In the spring of 2013, ULC partnered with Radian, a non-profit architecture and urban design group, to lead a year and a half community engagement process to determine future development plans. The process resulted in three site design concepts that include small retailers, residential assumptions, and completed streets. It also resulted in five neighborhood principles that should be a part of future developments: public realm, integrated accessibility, quality of life, arts and culture, and social equity.
In the summer of 2014, ULC sold 2.7 acres to Delwest, a real estate developer, to develop affordable apartments in partnership with the Denver Housing Authority (DHA). Delwest broke ground on the Park Hill Station Apartments in 2014, which include 156 units of permanently affordable housing. In 2016, Park Hill Station Apartments celebrated a grand opening. Due to the affordable nature of the apartments and their proximity to the A-Line commuter Rail connecting Union Station to DIA, the apartments were immediately 100% leased.
In April of 2017, ULC and Birdseed Collective celebrated the premier art installation on the 303 ArtWay Heritage Trail. The mural was funded by ArtPlace American and Denver Arts and Venues PS You Are Here Program.
ULC is now in the process of developing future plans including additional permanently affordable rental housing and a commercial space serving community organizations. Stay tuned for more!
303 ArtWay Heritage Trail
The 303 ArtWay Heritage Trail is a future four-mile bike and pedestrian loop connecting RTD’s A-Line Commuter Rail Station with Holly Square in Northeast Park Hill. The Heritage Trail is a community-driven development and relies on local community stakeholders to flesh outthe future urban path. 303 ArtWay intends to highlight the visionaries, artists, leaders, and community activists who have brought life to the historically unique and diverse neighborhood, while increasing safety and connectivity through the Northeast Park Hill Community.
In 2015, fundraising for conceptual planning and design began. Over 1000 residents of Northeast Park Hill were surveyed to determine Phase I of development and over 93% of respondents indicated their belief that 303 ArtWay is important to the community. After a year- and-a-half community outreach process, led by Northeast Transportation Connection and PlatteForum, ULC completed a premier art installation—a 120 foot long brightly colored mural that incorporated designs from both the African-American Kente blanket and the Hispanic Serape blanket and increased lighting adjacent to the 40th and Colorado Station.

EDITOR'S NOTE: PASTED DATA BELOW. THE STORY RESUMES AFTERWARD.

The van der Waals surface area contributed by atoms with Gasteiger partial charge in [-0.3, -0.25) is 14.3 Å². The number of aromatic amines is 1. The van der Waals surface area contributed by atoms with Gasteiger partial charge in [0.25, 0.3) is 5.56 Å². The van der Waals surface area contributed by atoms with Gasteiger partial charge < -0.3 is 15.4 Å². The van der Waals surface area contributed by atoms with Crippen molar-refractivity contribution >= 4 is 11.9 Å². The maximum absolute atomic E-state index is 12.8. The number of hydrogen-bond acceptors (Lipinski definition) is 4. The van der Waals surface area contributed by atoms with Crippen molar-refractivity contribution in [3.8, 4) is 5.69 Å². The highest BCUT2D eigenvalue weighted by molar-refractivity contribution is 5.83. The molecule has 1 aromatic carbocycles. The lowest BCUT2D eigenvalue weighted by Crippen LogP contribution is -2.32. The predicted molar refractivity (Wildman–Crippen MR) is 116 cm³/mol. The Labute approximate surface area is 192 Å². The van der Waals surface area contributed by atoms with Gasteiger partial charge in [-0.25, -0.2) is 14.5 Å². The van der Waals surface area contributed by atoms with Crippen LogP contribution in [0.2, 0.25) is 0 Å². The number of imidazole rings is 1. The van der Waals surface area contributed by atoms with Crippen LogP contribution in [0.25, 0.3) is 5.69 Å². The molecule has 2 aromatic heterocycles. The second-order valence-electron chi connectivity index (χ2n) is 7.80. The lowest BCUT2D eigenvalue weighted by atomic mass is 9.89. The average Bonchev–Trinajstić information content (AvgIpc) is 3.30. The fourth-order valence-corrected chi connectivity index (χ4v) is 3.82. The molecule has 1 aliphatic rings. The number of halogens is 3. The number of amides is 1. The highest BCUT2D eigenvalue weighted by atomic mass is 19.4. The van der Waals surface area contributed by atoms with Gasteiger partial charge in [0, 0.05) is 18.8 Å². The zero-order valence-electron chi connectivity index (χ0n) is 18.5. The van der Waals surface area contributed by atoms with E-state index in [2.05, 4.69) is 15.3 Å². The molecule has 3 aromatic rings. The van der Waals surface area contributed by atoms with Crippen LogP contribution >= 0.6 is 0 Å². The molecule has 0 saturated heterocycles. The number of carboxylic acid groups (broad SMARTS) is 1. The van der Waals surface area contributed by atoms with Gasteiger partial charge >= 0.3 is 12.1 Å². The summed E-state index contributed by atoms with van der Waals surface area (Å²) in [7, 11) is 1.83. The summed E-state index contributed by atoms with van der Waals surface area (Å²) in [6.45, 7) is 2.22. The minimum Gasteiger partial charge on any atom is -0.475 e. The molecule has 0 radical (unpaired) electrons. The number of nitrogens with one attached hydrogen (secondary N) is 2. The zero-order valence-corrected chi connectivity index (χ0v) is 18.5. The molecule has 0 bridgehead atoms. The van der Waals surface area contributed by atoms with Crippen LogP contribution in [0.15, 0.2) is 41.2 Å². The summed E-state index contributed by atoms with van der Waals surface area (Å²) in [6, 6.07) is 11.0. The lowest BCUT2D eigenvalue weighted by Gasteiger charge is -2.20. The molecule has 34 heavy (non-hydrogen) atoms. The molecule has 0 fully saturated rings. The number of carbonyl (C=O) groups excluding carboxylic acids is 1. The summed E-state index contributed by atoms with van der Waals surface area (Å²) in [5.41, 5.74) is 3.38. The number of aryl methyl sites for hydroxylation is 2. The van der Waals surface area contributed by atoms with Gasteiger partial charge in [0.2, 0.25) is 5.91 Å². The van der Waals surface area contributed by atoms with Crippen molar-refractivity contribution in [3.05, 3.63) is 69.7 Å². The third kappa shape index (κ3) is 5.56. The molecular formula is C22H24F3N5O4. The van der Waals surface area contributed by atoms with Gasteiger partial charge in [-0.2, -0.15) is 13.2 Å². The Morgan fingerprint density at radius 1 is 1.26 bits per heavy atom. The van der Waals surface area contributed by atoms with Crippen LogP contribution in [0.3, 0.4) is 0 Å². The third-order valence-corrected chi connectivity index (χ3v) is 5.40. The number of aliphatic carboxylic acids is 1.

In 2018, ULC re-launched its community engagement efforts to determine key community priorities for the Heritage Trail. In partnership with local residents, community organizations, and neighborhood stakeholders, 303 ArtWay created a goal action plan and steering committee to guide the future development of the trail.
In May 2020, the 303 ArtWay team finalized a corridor study documenting key milestones throughout 2019. The 70-page report, produced by Radian, reflects a year’s worth of work. In addition to providing an overview of 303 ArtWay’s progress, the report also dives into the key findings and recommendations discovered along the way, such as the need for additional lighting along major streets and more crosswalks and curb bump outs to calm traffic and improve pedestrian safety. The 303 ArtWay team is actively engaged with partners such as the City of Denver’s Department of Transportation and Infrastructure (DOTI), Safe Routes to School, the Denver Streets Partnership, and VisionZero to turn the community’s recommendations into reality.
Please click here to read the 303 ArtWay Corridor Study in full. The Corridor Study was generously funded by The Colorado Health Foundation’s Activating Healthy Places & Spaces grant, which paved the way for the launch of the team’s next phase, creation of a corridor master plan and engineering and design work for program implementation. This work is expected to begin later this summer and will be led by ULC, Radian, and The Trust for Public Land. The Trust for Public Land is also providing further funding for the next phase of important, neighborhood-centered work.